This is followed by mr Jolokia, Roland Huss, who just joined our xpaas team as a full time developer. Roland created the excellent Docker Maven Plugin, so he gives a run down of this tool and Docker, but from a tooling point of view. As a developer I recommend this as even though the Docker is very successful, it can be a bit daunting to get started with, especially for Java developers how are used to only use build tools like Maven.

To break the microservices dead-lock then the last talk is focused on mobile architectures.

The event is free to attend, but you need to register as there is limited seatings. You can find details about the event such as timetable, location and more and also importantly the registration button.

Hope to see you there. And we can afterwards head for a bite and a beer with us.


Apache Camel Eclipse Tooling for visual Data Transformation

So Keith Babo, who created the JBoss SwitchYard project, is now leading a team that works on data mapping. This effort is partly Apache Camel as they leverage the Camel Dozer component, and a slick UI that is part of the JBoss Tools for Apache Camel (formerly known as Fuse IDE).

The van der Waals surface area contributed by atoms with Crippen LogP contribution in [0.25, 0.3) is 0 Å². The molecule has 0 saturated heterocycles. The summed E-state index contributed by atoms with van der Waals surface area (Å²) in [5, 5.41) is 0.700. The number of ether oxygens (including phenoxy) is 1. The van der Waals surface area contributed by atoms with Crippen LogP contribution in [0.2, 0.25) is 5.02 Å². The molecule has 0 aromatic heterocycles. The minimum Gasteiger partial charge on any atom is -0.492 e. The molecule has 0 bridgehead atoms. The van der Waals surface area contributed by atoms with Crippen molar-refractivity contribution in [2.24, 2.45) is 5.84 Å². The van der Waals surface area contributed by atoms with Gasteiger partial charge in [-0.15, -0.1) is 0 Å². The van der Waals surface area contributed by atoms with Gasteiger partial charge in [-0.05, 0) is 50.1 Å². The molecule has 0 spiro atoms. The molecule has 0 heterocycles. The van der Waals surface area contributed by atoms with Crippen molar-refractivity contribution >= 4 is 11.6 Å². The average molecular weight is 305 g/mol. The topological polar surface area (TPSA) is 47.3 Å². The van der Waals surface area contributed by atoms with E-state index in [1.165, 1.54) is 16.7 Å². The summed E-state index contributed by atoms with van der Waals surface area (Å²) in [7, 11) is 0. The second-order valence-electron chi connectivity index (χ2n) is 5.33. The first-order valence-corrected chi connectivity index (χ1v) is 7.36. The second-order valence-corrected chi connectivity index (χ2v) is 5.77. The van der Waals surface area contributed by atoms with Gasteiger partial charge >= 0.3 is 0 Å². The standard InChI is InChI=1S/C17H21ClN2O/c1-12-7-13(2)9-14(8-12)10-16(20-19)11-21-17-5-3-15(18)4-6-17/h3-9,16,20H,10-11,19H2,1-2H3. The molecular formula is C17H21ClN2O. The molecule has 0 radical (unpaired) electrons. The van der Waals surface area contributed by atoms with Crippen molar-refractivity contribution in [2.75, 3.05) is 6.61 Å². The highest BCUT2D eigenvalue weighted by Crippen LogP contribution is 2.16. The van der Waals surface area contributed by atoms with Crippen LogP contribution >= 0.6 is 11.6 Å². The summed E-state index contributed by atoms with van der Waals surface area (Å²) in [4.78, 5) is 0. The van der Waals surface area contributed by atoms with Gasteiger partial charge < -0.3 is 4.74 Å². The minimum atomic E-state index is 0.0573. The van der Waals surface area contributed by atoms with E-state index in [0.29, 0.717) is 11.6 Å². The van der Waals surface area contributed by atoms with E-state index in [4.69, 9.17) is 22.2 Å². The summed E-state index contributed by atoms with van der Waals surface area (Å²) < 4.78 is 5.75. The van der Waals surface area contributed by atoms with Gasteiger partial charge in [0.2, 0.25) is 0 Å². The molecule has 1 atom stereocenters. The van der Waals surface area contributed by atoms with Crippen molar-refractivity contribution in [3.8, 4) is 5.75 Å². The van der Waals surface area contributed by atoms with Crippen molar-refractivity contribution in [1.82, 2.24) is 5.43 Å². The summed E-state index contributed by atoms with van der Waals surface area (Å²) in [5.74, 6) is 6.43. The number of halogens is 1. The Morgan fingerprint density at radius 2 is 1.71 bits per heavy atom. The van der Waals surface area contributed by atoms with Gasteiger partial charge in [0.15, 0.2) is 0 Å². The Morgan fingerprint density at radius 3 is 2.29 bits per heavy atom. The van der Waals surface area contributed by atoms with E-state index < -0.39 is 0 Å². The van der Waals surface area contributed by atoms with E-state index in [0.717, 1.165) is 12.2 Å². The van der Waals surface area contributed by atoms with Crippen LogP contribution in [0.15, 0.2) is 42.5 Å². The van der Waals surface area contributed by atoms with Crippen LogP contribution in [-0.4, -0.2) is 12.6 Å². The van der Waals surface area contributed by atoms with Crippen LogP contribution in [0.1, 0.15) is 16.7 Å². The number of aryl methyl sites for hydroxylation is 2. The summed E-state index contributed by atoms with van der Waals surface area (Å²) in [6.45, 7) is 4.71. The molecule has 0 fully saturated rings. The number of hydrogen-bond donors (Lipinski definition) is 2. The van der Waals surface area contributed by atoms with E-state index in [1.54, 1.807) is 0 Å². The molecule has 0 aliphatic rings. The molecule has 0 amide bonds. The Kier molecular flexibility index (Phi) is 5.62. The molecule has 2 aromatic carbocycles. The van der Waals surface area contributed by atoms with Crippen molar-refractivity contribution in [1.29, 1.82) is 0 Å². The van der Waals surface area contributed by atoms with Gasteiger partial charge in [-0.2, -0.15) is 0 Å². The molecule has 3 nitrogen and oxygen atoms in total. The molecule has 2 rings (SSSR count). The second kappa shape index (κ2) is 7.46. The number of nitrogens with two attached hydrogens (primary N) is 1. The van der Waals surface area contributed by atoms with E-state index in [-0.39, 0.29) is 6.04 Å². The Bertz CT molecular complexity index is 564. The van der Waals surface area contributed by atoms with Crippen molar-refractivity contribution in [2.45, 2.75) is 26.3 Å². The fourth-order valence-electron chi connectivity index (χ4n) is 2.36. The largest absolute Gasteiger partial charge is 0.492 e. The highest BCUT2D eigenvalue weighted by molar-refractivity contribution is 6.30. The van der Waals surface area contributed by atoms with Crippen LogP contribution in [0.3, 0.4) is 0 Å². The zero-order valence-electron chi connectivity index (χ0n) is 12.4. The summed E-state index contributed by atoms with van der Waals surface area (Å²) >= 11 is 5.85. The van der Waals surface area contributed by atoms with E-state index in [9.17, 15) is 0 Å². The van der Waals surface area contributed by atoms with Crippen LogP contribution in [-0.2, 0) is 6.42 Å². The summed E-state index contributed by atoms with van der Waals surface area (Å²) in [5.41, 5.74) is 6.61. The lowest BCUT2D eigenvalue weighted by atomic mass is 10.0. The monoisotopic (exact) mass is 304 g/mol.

Fuse Data Transformation Tooling as part of the JBoss Tools for Apache Camel

The source code is in the github repository at: https://github.com/fusesource/fuseide. Yes we have not yet moved that to another organization so it still says FuseSource.

During their development they release their work as milestones, and they just released milestone 4. The tooling is build regularly and can be installed using the following instructions.

For the busy people like me, its great they record videos from time to time to demonstrate this in action. So do like me, grab a cup of coffee and watch these 5-10 minute short videos.

And if you are interested then there is videos about the various mapping styles currently supported